How Asia’s Rice Producers Can Help Limit Global Warming

The United States and European Union want countries from around the world to join them in slashing methane emissions by 30 percent by 2030. The recent EU-U.S. pledge recognizes that rapid reductions in methane emissions are critical to limiting global temperature rise to within 1.5 degrees Celsius above pre-industrial averages. Unlike carbon dioxide, which remains in the atmosphere for centuries, methane has a half-life of a decade. Therefore, achieving deep reductions now in emissions from methane, which has a Global Warming Potential 28 times greater than carbon dioxide, can help rapidly stabilize global temperature within the time horizon set out in the Paris Agreement.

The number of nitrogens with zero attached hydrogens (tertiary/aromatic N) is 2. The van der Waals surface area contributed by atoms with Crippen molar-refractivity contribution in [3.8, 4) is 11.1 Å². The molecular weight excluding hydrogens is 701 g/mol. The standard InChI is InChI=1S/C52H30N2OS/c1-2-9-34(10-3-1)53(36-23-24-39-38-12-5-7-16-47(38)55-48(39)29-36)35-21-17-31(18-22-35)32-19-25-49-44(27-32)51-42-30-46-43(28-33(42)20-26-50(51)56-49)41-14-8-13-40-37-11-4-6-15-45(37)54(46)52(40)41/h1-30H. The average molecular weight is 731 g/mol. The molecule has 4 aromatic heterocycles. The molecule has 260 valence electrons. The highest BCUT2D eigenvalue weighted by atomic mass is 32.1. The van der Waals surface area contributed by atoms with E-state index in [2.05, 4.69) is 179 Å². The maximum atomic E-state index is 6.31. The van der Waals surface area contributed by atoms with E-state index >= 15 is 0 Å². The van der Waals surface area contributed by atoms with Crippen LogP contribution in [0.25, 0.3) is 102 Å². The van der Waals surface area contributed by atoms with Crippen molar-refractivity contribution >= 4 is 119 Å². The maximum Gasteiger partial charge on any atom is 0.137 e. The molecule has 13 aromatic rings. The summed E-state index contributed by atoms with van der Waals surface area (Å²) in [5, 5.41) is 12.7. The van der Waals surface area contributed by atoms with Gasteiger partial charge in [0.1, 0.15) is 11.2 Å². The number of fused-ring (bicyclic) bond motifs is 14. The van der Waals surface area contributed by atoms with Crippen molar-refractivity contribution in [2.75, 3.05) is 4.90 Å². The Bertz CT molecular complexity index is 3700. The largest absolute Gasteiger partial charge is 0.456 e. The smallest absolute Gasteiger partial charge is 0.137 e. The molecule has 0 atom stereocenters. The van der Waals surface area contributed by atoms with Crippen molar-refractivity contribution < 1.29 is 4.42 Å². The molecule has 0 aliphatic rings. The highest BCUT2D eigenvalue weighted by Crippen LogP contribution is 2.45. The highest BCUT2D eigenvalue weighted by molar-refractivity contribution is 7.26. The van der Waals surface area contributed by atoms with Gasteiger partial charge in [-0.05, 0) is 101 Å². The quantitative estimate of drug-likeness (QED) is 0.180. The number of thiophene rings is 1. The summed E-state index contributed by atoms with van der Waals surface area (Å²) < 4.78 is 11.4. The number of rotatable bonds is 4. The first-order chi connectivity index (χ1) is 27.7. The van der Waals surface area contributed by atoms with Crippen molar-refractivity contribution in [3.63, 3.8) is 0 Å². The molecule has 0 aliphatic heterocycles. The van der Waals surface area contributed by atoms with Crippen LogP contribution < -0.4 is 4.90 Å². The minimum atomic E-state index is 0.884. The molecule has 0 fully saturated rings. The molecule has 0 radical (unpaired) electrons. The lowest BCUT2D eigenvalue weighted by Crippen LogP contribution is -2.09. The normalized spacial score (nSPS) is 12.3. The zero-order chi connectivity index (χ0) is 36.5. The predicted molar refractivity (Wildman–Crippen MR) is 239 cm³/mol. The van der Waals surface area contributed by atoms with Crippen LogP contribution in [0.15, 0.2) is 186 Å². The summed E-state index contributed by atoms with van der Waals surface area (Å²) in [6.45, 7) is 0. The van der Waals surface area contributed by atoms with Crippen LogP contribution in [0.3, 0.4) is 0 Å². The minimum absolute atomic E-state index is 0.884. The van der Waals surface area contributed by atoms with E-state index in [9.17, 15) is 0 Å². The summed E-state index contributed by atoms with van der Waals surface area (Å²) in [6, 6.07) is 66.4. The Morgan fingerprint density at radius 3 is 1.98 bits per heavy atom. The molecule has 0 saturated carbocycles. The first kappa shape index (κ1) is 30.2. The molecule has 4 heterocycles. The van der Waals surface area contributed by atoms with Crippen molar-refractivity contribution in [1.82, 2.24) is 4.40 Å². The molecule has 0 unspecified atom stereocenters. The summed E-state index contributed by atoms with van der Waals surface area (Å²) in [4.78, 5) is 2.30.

Given that flooded rice paddy fields account for 12 percent of global anthropogenic methane emissions, equivalent to 1.5 percent of the total warming effect of all greenhouse gases, it is critical that rice production forms a key component of the new EU-U.S. pledge. Mitigation of methane in rice production would not only help the EU-U.S. plan meet its reduction targets, but also support adaptation and a just rural transition for some of the world’s poorest smallholder farmers. However, among the world’s top 10 rice methane emitters, only Indonesia has so far indicated it will join the new EU-U.S. initiative.

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Oliver Frith, Reiner Wassmann, and Bjoern Ole Sander